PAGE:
Ora Buerkli

Fomer VP of Global Audiology at Phonak HQ

Based at Phonak HQ in Stäfa, Switzerland

Focus: 35 years ago, Ora started her career as the first in-house audiologist at Phonak. Her pioneering spirit had led her to often walk off the beaten path – as a working mum at Phonak, initiating Pediatric conferences or introducing the concept of expert circles for topics like Family-Centered Care or eAudiology. Even though she adopted several positions outside audiology over the years, including product management and branding, Ora’s heart has always been beating for the field of audiology. Most recently, she has held the position Vice President of Global Audiology.

Enthusiastic photographer and world traveler

Ora on LinkedIn

“My advice to people
practicing audiology is to be open for change. Change is part of our society these days and I would say: Try and look for the opportunity in all of these changes – it’s always there!”

I truly enjoyed the freedom Phonak gave me to develop the audiological function in the company. One highlight in my early years with Phonak was starting the series of pediatric conferences, together with Richard Seewald and the pediatric advisory board, first in the US and then in Europe & South America.

Another thing I have been driving at Phonak is the concept of expert circles on key topics like Family-Centered Care, and eAudiology. I have always appreciated the exchange with clinical and academic experts. Over the years, I have met and had the chance to learn from inspiring thought leaders in our industry like Richard Seewald, Judy Gravel, Anne Marie Tharpe and Louise Hickson.

Having been the first audiologist and later on the first working mum at Phonak has taught me to never give up and that it is always worth to walk off the beaten track. Being an audiologist is a very meaningful and satisfying profession, and I would recommend it to young people who are interested in technology as well as human interactions and who want to make a difference in people’s life.

My big passion next to audiology is photography. The camera has become a key to doors that would have otherwise stayed closed. I look forward to focus more on this passion after my time with Phonak.

I was lucky enough to get the chance to bring together both my passion for audiology and for photography during several project visits for the Hear the World Foundation, founded in 2006 by Sonova, for which I am a Board member.

In 2009, I was visiting All Ears Cambodia, an organization supported by the Hear the World Foundation. I learned very quickly that one of the biggest challenges they face is primary health care. Outer and middle ear infections, ear canals impacted with Cerumen etc. Before these are taken care of it is not possible to continue with hearing tests and amplification. The staff is well trained and well equipped for these tasks. I was impressed by how professional and knowledgeable they were.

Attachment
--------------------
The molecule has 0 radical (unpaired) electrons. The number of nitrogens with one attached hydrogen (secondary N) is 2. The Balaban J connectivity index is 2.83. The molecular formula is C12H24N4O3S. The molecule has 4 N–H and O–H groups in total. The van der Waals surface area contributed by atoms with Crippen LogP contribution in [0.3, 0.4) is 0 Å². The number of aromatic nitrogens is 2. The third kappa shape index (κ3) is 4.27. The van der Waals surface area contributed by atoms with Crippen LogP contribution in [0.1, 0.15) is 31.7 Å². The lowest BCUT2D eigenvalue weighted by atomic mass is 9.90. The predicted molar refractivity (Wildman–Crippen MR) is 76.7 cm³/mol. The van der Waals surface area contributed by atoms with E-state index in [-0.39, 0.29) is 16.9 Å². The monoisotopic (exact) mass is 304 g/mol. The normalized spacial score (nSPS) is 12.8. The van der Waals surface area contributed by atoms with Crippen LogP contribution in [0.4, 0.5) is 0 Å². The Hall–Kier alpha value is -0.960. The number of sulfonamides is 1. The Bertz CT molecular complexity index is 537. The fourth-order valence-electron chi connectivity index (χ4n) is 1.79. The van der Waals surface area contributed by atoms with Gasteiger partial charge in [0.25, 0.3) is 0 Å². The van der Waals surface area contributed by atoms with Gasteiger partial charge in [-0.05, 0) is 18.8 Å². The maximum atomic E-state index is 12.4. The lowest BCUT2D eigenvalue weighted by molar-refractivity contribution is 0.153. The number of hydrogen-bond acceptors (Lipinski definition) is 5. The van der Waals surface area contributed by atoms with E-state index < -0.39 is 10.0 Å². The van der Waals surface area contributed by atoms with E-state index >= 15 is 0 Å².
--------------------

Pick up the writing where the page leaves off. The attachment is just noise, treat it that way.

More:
Six years later, I was part of a Hear the World Foundation Sonova employee mission to Haiti. A visit that touched me deeply. In a country still recovering from the aftermath of a major earthquake and political unrest, children with special needs are often not center stage. They are left at home on their own, do not develop speech and language skills and hardly know their name or age. Once identified and brought to the deaf school in Lévèque, they are provided with food, shelter and clean clothing. Most importantly they are given education and learn to communicate – and eventually learn a vocation. This ensures them their rightful place in society. The children at the school seemed so relaxed and happy. They were amongst peers and surrounded by opportunities. Their smiles say it all.

Bringing hearing screenings to townships in South Africa is the goal of the Hear South Africa project that the Hear the World Foundation is supporting. Being able to actually visit a local team of community workers while screening was a great privilege I had in 2018. To condition the children to the task they use a cleverly designed App for hearing screenings. Children identified with a potential hearing loss are re-screened by an audiologist and if further intervention is needed referred to a local clinic. The impact of early identification is huge, contributing to achieving developmental and educational milestones and goals. The screenings were done by well-trained township residents in an empty apartment with minimal equipment and furniture. The well prepared children were quiet, well-behaved and cooperative.

New content

Five minutes with Ora...

AudiologyOnline has talked to Ora about the highlights of her career at Phonak, her commitment to the Hear the World Foundation and photography as her biggest passion.

Read the full interview

Ora’s thoughts on…

… why young people should consider a career in audiology:

… how audiologists can handle the constant change in our industry:

Studies and publications (selection)

  • eAudiology: Shifting from Theory to Practice. by J. Montano; G. Angley; C. Ryan-Bane; W. Campbell; R. Eikelboom; A. Gerlach; D. Glista; K. Muñoz; C. Jones; M. Ferguson; D. W. Swanepoel; O. Buerkli; G. Singh; D. Omisore; M. Schuepbach-Wolf; Francois Julita

  • Family-Centered Adult Audiologic Care: A Phonak Position Statement. by G. Singh; L. Hickson; K. English; S. Scherpiet; U. Lemke; B. Timmer; O. Buerkli; J. Montano; J. Preminger; N. Scarinci; G. H. Saunders; M. B. Jennings; S. Launer

  • Noise reduction strategies for the hearing aid user—A critical review. by O. Buerkli

  • Behind the ear hearing device housing with self-adhering properties. by J. Wagner, O. Buerkli

  • The directional microphone advantage – a review of recent research literature. by O. Buerkli


Articles by Ora